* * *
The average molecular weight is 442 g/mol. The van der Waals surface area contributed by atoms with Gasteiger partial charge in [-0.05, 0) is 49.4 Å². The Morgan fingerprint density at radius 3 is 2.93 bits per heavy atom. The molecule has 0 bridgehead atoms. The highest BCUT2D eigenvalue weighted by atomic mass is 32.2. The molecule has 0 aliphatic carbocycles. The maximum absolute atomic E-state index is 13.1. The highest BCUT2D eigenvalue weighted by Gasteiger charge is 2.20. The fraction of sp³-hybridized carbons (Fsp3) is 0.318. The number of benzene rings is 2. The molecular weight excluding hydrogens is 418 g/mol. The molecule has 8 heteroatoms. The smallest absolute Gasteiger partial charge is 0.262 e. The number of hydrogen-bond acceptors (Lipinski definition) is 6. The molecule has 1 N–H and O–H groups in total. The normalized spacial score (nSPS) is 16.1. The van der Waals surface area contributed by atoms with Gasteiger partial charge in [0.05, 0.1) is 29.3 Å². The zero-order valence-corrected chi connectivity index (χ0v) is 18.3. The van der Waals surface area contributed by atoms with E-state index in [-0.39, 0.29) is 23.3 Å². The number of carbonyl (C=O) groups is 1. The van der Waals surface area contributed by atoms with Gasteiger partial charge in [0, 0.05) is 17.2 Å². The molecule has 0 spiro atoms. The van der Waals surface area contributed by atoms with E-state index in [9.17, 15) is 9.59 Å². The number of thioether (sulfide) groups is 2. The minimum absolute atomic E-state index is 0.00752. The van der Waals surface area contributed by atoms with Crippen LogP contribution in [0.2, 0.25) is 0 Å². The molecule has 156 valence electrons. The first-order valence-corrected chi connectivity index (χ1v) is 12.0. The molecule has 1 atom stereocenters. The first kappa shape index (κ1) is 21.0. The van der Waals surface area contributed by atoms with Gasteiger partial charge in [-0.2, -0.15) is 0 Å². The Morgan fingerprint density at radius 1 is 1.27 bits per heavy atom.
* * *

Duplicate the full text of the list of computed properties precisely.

The average molecular weight is 442 g/mol. The van der Waals surface area contributed by atoms with Gasteiger partial charge in [-0.05, 0) is 49.4 Å². The Morgan fingerprint density at radius 3 is 2.93 bits per heavy atom. The molecule has 0 bridgehead atoms. The highest BCUT2D eigenvalue weighted by atomic mass is 32.2. The molecule has 0 aliphatic carbocycles. The maximum absolute atomic E-state index is 13.1. The highest BCUT2D eigenvalue weighted by Gasteiger charge is 2.20. The fraction of sp³-hybridized carbons (Fsp3) is 0.318. The number of benzene rings is 2. The molecular weight excluding hydrogens is 418 g/mol. The molecule has 8 heteroatoms. The smallest absolute Gasteiger partial charge is 0.262 e. The number of hydrogen-bond acceptors (Lipinski definition) is 6. The molecule has 1 N–H and O–H groups in total. The normalized spacial score (nSPS) is 16.1. The van der Waals surface area contributed by atoms with Gasteiger partial charge in [0.05, 0.1) is 29.3 Å². The zero-order valence-corrected chi connectivity index (χ0v) is 18.3. The van der Waals surface area contributed by atoms with E-state index in [-0.39, 0.29) is 23.3 Å². The number of carbonyl (C=O) groups is 1. The van der Waals surface area contributed by atoms with Gasteiger partial charge in [0, 0.05) is 17.2 Å². The molecule has 0 spiro atoms. The van der Waals surface area contributed by atoms with E-state index in [9.17, 15) is 9.59 Å². The number of thioether (sulfide) groups is 2. The minimum absolute atomic E-state index is 0.00752. The van der Waals surface area contributed by atoms with Crippen LogP contribution in [0.2, 0.25) is 0 Å². The molecule has 156 valence electrons. The first-order valence-corrected chi connectivity index (χ1v) is 12.0. The molecule has 1 atom stereocenters. The first kappa shape index (κ1) is 21.0. The van der Waals surface area contributed by atoms with Gasteiger partial charge in [-0.2, -0.15) is 0 Å². The Morgan fingerprint density at radius 1 is 1.27 bits per heavy atom.